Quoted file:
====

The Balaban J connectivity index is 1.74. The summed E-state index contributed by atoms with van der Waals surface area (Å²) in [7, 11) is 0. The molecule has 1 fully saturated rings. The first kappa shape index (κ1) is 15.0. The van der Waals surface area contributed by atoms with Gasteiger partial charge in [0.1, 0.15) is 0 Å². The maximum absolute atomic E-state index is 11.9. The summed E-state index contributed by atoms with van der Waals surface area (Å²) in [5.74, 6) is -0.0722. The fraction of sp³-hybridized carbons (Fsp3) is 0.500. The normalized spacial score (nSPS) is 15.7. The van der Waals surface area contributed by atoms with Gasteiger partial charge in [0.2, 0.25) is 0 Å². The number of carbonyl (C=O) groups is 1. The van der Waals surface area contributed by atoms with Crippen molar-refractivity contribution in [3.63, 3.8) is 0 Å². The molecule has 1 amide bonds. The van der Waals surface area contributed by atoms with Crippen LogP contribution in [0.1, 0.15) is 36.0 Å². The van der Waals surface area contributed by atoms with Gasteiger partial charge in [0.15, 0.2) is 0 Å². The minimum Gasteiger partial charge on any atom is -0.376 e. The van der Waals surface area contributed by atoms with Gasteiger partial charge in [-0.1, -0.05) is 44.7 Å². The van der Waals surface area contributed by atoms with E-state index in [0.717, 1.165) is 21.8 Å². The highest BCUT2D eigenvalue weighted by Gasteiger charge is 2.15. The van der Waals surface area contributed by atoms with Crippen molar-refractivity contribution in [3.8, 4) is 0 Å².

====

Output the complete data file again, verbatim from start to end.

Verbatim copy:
The Balaban J connectivity index is 1.74. The summed E-state index contributed by atoms with van der Waals surface area (Å²) in [7, 11) is 0. The molecule has 1 fully saturated rings. The first kappa shape index (κ1) is 15.0. The van der Waals surface area contributed by atoms with Gasteiger partial charge in [0.1, 0.15) is 0 Å². The maximum absolute atomic E-state index is 11.9. The summed E-state index contributed by atoms with van der Waals surface area (Å²) in [5.74, 6) is -0.0722. The fraction of sp³-hybridized carbons (Fsp3) is 0.500. The normalized spacial score (nSPS) is 15.7. The van der Waals surface area contributed by atoms with Gasteiger partial charge in [0.2, 0.25) is 0 Å². The number of carbonyl (C=O) groups is 1. The van der Waals surface area contributed by atoms with Crippen molar-refractivity contribution in [3.63, 3.8) is 0 Å². The molecule has 1 amide bonds. The van der Waals surface area contributed by atoms with Crippen LogP contribution in [0.1, 0.15) is 36.0 Å². The van der Waals surface area contributed by atoms with Gasteiger partial charge in [0.15, 0.2) is 0 Å². The minimum Gasteiger partial charge on any atom is -0.376 e. The van der Waals surface area contributed by atoms with Gasteiger partial charge in [-0.1, -0.05) is 44.7 Å². The van der Waals surface area contributed by atoms with E-state index in [0.717, 1.165) is 21.8 Å². The highest BCUT2D eigenvalue weighted by Gasteiger charge is 2.15. The van der Waals surface area contributed by atoms with Crippen molar-refractivity contribution in [3.8, 4) is 0 Å².